TIME Natural Disasters

The Great Alaska Earthquake of 1964: Rare Photos From an Epic Disaster

On the 50th anniversary of the largest quake in North American history, LIFE.com presents photos -- many of them never published in LIFE magazine -- from the disaster's aftermath.

When the Great Alaska Earthquake convulsed the south-central region of that vast state on March 27, 1964, the energy released by the upheaval — the largest quake in recorded North American history — was, LIFE magazine reported, “400 times the total [energy] of all nuclear bombs ever exploded” until that time. The megathrust event unleashed a colossal 200,000 megatons of energy, destroying buildings and infrastructure in Anchorage and far beyond; raising the land as much as 30 feet in some places; and sparking a major underwater landslide in Prince William Sound, which killed scores of people when the resulting waves slammed into Port Valdez.

When all was said and done, the 9.2-magnitude quake — which struck around 5:30 in the evening on Good Friday — and its many powerful aftershocks caused hundreds of millions of dollars in damage; killed more than 130 people (including more than a dozen tsunami-related deaths in Oregon and California) and; in ways literal and figurative, forever altered the Alaskan landscape in places like Anchorage, Seward and Valdez.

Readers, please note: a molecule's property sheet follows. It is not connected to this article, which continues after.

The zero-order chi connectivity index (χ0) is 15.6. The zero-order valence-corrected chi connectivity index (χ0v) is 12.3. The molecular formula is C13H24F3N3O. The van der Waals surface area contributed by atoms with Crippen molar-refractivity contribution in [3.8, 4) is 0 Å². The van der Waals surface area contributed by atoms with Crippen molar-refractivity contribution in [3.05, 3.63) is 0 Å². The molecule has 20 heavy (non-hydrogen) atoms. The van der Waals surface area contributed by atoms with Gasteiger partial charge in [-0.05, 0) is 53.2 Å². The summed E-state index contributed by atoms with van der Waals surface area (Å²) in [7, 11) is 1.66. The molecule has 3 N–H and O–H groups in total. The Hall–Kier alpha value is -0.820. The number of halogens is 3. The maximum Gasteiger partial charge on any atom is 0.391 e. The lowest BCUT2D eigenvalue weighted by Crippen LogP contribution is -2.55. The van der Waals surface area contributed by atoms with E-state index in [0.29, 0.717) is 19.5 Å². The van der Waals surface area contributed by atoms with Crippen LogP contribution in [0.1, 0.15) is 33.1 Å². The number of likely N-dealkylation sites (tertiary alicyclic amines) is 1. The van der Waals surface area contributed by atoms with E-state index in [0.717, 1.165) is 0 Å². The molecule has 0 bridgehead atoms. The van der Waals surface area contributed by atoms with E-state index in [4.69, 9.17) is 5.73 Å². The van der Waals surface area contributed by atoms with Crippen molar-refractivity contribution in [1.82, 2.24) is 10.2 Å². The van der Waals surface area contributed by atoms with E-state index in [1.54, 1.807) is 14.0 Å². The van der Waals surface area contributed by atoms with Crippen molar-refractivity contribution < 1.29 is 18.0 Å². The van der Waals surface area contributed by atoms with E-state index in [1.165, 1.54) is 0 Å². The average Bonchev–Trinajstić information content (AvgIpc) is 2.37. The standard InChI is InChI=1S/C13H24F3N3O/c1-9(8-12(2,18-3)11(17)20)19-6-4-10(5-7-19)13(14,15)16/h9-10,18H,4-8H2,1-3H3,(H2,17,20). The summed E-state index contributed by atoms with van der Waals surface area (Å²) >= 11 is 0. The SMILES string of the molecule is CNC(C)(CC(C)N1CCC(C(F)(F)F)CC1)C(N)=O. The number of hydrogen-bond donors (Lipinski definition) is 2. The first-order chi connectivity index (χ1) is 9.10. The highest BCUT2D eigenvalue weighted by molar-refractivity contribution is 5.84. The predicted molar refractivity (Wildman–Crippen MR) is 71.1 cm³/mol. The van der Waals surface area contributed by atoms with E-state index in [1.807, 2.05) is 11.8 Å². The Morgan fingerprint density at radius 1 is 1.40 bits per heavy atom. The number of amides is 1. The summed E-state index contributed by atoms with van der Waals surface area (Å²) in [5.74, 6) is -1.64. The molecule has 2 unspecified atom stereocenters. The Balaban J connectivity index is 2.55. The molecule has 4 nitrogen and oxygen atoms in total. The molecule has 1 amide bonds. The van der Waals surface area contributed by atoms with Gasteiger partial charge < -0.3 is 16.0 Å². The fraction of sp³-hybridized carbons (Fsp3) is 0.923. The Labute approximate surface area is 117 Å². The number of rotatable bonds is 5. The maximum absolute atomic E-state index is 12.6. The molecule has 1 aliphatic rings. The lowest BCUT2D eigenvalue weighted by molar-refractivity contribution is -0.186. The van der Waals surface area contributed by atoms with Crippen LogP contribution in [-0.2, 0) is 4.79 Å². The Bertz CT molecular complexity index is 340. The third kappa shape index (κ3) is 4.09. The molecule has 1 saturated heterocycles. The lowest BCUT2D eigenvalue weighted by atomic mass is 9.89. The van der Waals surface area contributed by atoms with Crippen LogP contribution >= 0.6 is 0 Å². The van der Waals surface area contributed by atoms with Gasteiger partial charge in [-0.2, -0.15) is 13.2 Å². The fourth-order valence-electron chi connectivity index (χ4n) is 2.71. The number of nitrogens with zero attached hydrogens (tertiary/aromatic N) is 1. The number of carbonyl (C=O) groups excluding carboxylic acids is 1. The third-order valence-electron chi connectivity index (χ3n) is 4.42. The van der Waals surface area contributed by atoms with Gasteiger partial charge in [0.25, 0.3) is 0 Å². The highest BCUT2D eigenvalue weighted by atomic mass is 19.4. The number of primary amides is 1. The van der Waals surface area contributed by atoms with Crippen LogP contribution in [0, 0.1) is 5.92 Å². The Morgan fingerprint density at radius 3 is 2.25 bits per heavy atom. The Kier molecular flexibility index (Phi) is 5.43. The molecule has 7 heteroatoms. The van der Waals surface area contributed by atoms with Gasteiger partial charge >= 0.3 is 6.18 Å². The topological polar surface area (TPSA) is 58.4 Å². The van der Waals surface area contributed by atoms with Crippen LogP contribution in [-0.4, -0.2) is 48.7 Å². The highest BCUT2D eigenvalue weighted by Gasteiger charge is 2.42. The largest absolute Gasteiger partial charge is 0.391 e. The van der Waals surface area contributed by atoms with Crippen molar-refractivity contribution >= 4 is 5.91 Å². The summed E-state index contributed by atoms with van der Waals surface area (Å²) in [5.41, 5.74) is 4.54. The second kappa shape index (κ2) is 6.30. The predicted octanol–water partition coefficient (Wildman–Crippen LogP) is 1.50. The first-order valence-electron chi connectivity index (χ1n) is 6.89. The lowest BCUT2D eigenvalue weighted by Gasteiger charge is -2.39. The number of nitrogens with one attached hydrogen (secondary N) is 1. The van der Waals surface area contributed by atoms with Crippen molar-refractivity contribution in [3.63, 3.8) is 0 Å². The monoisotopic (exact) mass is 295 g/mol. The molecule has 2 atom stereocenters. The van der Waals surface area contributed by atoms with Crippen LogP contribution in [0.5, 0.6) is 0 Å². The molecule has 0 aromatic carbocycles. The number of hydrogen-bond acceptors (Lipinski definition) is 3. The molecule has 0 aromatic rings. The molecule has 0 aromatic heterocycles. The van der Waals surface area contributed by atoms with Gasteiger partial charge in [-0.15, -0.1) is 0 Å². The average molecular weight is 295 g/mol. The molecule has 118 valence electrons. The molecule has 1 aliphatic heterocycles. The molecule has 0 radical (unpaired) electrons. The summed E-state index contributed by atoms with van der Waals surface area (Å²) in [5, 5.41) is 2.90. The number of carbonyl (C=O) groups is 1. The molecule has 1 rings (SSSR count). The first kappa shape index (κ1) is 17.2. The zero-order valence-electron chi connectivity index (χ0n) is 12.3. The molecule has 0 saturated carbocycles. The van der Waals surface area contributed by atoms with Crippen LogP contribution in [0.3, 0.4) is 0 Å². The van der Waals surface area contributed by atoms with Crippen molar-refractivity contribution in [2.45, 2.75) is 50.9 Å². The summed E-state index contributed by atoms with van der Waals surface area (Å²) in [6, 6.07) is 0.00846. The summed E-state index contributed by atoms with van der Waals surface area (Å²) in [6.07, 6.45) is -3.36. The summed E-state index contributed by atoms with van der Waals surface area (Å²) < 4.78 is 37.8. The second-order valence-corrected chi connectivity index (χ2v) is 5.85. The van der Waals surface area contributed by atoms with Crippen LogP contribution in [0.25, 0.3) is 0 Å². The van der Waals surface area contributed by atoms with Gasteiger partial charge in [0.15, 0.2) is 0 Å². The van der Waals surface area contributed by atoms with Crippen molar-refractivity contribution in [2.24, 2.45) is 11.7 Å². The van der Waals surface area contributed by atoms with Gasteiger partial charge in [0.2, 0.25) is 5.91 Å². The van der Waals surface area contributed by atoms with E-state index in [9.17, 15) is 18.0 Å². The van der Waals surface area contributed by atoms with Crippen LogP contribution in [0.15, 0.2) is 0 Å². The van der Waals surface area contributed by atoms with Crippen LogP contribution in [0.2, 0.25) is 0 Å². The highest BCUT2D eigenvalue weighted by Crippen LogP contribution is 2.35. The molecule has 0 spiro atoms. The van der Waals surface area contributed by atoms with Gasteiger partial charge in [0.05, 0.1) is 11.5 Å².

Here, on the 50th anniversary of the epic natural disaster, LIFE.com presents photos — many of them never published in LIFE — from the cataclysm’s aftermath.

Liz Ronk, who edited this gallery, is the Photo Editor for LIFE.com. Follow her on Twitter at @LizabethRonk.

Your browser is out of date. Please update your browser at http://update.microsoft.com


Dear TIME Readers,

As a regular visitor to TIME.com, we are sure you enjoy all the great journalism created by our editors and reporters. Great journalism has great value, and it costs money to make it. One of the main ways we cover our costs is through advertising.

The use of software that blocks ads limits our ability to provide you with the journalism you enjoy. Consider turning your Ad Blocker off so that we can continue to provide the world class journalism you have become accustomed to.

The TIME Team